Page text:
Project Introduction

version 1.0

Project Introduction

Game On

Ever since the earliest computers were built in the 1940s, people have been creating games to play on computers. In 1958, one of the first true video games — called "Tennis for Two" — was created using an oscilloscope (which is a scientific device with a screen that's normally used to view electrical signals). Special paddle inputs were built to play the game.

VIDEO: Tennis for Two - one of the original video games

Up until the 1970s, computers were expensive, large-scale machines used primarily by governments, universities, and large corporations — so very few people were actually able to play these early computer games.

Then in the 1970s, the development of microprocessor chips allowed computers to become much smaller, less expensive, and easier to manufacture. As a result, coin-operated video arcade games (such as Pong, etc.) were introduced into amusement arcades, restaurants, and other public places — quickly becoming a popular form of entertainment.

Soon after, the first personal computers (such as the Apple II, etc.) and gaming consoles (such as the Atari 2600, etc.) became available to consumers, finally bringing video games into people's homes.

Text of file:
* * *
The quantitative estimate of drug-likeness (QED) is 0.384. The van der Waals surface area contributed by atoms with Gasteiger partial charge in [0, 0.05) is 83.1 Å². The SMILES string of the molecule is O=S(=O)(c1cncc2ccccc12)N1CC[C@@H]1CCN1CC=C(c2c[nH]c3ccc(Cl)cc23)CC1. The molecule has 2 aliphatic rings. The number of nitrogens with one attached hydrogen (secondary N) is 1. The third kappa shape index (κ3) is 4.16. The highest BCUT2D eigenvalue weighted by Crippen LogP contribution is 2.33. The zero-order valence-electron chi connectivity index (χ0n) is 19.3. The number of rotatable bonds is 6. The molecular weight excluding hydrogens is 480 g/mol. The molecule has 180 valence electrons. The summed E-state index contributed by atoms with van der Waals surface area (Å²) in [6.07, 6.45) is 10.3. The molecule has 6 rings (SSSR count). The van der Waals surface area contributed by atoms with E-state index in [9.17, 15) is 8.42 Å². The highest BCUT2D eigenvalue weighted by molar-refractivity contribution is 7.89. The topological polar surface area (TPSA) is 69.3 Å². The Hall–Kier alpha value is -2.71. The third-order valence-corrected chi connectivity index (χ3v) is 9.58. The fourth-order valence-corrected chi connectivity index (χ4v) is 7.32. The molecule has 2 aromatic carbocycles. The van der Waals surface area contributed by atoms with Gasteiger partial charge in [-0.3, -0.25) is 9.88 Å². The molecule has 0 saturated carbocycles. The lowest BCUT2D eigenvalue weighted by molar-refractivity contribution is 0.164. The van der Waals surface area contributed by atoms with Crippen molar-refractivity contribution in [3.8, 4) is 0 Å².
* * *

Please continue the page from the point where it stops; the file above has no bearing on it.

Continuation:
Today, about 2.5 billion people across the world play video games — whether they play casual games or consider themselves serious gamers.

  • What is it about video games that people like so much?

  • What makes certain video games appeal to some people but not to others?

  • How can you use a player-centered design process to create a game that people would want to play?

Copyright © 2016-2021 Michael Frontz and Jim Lyst, Indiana University School of Informatics and Computing at IUPUI

This material is part of the Computing by Design high school computer science curriculum developed for the Informatics Diversity-Enhanced Workforce (iDEW) program, an award-winning community partnership in central Indiana that is broadening student participation in computing and helping students develop the skills essential for success in the 21st century workplace. The iDEW program is managed by the Indiana University School of Informatics and Computing at IUPUI.

This work is licensed under a Creative Commons Attribution-NonCommercial-ShareAlike 4.0 International License. You are free to use, share, or adapt this material for noncommercial purposes as long as you provide proper attribution and distribute any copies or adaptations under this same license.

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